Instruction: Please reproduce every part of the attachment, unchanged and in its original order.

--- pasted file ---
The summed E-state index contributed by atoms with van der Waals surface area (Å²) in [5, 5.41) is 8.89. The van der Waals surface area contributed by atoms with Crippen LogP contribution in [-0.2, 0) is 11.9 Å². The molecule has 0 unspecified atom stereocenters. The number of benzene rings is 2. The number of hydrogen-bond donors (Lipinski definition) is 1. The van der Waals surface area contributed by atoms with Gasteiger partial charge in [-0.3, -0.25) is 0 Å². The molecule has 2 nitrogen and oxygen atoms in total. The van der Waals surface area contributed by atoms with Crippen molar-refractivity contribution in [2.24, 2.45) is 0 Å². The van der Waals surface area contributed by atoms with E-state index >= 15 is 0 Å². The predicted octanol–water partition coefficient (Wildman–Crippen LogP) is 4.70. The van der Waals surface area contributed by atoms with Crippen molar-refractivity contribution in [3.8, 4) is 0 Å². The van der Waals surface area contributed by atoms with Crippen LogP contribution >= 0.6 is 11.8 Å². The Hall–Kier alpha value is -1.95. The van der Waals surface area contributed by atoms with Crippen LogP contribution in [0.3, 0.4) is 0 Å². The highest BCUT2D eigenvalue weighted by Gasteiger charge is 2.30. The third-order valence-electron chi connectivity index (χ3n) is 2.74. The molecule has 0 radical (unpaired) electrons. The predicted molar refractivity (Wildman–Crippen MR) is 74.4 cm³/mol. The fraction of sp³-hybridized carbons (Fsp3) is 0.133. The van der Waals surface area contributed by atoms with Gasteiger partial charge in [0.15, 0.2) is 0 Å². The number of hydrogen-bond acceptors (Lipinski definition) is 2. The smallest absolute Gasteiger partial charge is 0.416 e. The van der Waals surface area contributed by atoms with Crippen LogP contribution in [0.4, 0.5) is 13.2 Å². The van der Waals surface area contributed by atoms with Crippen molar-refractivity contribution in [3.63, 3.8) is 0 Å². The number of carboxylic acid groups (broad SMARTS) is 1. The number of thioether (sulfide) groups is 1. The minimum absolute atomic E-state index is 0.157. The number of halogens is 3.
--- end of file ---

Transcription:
The summed E-state index contributed by atoms with van der Waals surface area (Å²) in [5, 5.41) is 8.89. The van der Waals surface area contributed by atoms with Crippen LogP contribution in [-0.2, 0) is 11.9 Å². The molecule has 0 unspecified atom stereocenters. The number of benzene rings is 2. The number of hydrogen-bond donors (Lipinski definition) is 1. The van der Waals surface area contributed by atoms with Gasteiger partial charge in [-0.3, -0.25) is 0 Å². The molecule has 2 nitrogen and oxygen atoms in total. The van der Waals surface area contributed by atoms with Crippen molar-refractivity contribution in [2.24, 2.45) is 0 Å². The van der Waals surface area contributed by atoms with E-state index >= 15 is 0 Å². The predicted octanol–water partition coefficient (Wildman–Crippen LogP) is 4.70. The van der Waals surface area contributed by atoms with Crippen molar-refractivity contribution in [3.8, 4) is 0 Å². The van der Waals surface area contributed by atoms with Crippen LogP contribution >= 0.6 is 11.8 Å². The Hall–Kier alpha value is -1.95. The van der Waals surface area contributed by atoms with Crippen LogP contribution in [0.3, 0.4) is 0 Å². The highest BCUT2D eigenvalue weighted by Gasteiger charge is 2.30. The third-order valence-electron chi connectivity index (χ3n) is 2.74. The molecule has 0 radical (unpaired) electrons. The predicted molar refractivity (Wildman–Crippen MR) is 74.4 cm³/mol. The fraction of sp³-hybridized carbons (Fsp3) is 0.133. The van der Waals surface area contributed by atoms with Gasteiger partial charge in [0.15, 0.2) is 0 Å². The number of hydrogen-bond acceptors (Lipinski definition) is 2. The smallest absolute Gasteiger partial charge is 0.416 e. The van der Waals surface area contributed by atoms with Crippen LogP contribution in [0.4, 0.5) is 13.2 Å². The van der Waals surface area contributed by atoms with Crippen molar-refractivity contribution in [3.63, 3.8) is 0 Å². The number of carboxylic acid groups (broad SMARTS) is 1. The number of thioether (sulfide) groups is 1. The minimum absolute atomic E-state index is 0.157. The number of halogens is 3.